For a wonderful series of retrospective articles, see the Chicago Tribune’s Wrigley 100 page. The Chicago Cubs have a site dedicated to the centennial as well. You can purchase tickets there, although I don’t see where they tell you if tickets are still available for today’s game.
The only mine tunnel from the Revolutionary War known to survive has been opened and explored by a firefighter in the first stage of its preservation. The 125-foot tunnel was designed by Polish humanist, engineer and Revolutionary War hero Thaddeus Kosciuszko during the 1781 siege of the earthen Star Fort in the town of Ninety Six, South Carolina. The plan was for the tunnel to extend underneath the Star Fort so that it could be mined from below and blown up. British reinforcements arrived before the tunnel was finished, which is why it, unlike its more successful brethren, managed to survive the war.
The earthworks of Star Fort are still in existence and the entire site is now a National Park. The Park service and experts from the University of South Florida sent Greenwood firefighter Russel Cline down into the tunnel with breathing equipment since they had no idea what kind of air quality he would encounter. He found that it was remarkably good, considering the three-and-a-half foot high tunnel is more than 230 years old. The video records that the vaulted tunnel is lined with brick and mortar which at first glance, at least, still impressively sound, a testament to Kosciuszko’s skill and attention to detail.
Now that the path has been cleared, researchers will fully map and measure the tunnel with 3D imaging, laser scanning and remote sensing technology. This will give archaeologists a detailed understanding of the tunnel’s condition, and, since the it can’t be opened to the general public for its own good and ours, it will allow researchers to create 3D models to bring the tunnel to life for park visitors.
The village of Ninety Six (the origin of the name has been lost in the mists of time) played a significant role in the Revolution. A frontier town in western South Carolina, Ninety Six was the site of several battles of the Anglo-Cherokee War (1758–1761), when the Cherokee fought against the British during the French and Indian War. Its strategic importance was undiminished 15 years later when Revolution came. In 1775, Ninety Six was the site of the first Revolutionary War battle south of New England. The year after that a casualty of another battle fought in Ninety Six claimed another first. Francis Salvador, a recent immigrant from London, prominent landowner and the first Jew to hold elected office in what would become the United States, was shot three times at the Battle of Twelve Mile Creek on August 1, 1776. Before the American militia could rescue Salvador from the battlefield, the Loyalists’ Cherokee allies scalped him. He was the only one to receive this treatment, and he died from his wounds a few hours later making Francis Salvador the first Patriot Jew to die in the Revolutionary War.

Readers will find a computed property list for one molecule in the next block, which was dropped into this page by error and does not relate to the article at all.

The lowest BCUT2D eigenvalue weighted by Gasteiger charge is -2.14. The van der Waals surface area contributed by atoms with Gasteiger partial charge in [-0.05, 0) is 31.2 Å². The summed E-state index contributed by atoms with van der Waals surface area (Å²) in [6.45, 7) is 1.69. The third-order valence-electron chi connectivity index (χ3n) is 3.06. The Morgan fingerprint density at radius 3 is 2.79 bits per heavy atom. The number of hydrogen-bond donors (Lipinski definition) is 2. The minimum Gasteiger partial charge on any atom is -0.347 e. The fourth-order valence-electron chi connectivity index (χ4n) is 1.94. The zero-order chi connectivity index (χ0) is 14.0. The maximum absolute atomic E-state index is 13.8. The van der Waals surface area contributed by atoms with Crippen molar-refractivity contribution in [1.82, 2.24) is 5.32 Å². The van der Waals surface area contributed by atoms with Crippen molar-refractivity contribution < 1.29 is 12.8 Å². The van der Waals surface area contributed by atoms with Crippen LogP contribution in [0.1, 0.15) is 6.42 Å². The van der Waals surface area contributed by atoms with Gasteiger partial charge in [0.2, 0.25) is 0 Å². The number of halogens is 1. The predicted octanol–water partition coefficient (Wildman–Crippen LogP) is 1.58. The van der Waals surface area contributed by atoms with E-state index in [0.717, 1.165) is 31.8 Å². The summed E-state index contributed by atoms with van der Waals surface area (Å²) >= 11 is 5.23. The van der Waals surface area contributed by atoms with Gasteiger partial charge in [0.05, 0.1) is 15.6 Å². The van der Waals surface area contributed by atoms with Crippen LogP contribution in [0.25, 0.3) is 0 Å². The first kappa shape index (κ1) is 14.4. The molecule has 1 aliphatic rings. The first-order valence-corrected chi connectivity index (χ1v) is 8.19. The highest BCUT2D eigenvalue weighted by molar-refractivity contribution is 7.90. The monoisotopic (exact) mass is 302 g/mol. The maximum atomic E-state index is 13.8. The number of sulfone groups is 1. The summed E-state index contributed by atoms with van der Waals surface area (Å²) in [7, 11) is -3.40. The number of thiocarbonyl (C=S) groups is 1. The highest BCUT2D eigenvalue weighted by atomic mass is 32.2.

In 1780, the British army — in this case experienced Loyalist troops organized into regular army regiments rather than militias — decided to fortify Ninety Six. The Provincial regiments and their slaves built a fort in the shape of an eight-point star, with earthen walls 14 feet high. Two stockade walls would keep attackers busy to give the 550 troops under the command of Lieutenant Colonel John Cruger the chance to defend.
On May 22nd, 1781, Patriot Major General Nathanael Greene laid siege to the Star Fort. He had almost twice the number of troops and Colonel Kosciuszko on his side, but Star Fort proved a tough nut to crack nonetheless. The siege lasted 28 days, the longest siege of the Revolutionary War. First the Patriots dug an approach trench, but te defenders attacked during the construction giving Kosciuszko the only wound he ever experienced in the seven years he fought for the Patriot side: a bayonet to the buttocks.
Next Kosciuszko built a Maham Tower, a 30-foot-high siege tower with a covered platform at the top. From that height, sharpshooters could pick off the fort’s defenders, but not for long. Cruger had sandbags stacked above the parapet, protecting his troops from the sharpshooters. When the Greene’s troops tried shooting flaming arrows into the fort to set it on fire, Cruger had all the roofs removed from the buildings inside the fort making it hard for anything to catch fire.
The mine tunnel was Kosciuszko’s last engineering attempt to win the siege. It stopped short when news that 2,000 British troops were marching to Ninety Six from Charleston. On June 18th, tried a frontal assault on the fort. They reached the sandbags before they were outflanked on both sides by Cruger’s men and retreated to the trenches. With the British reinforcements just 30 miles away and having lost 150 troops in the assault, Greene ordered a full retreat.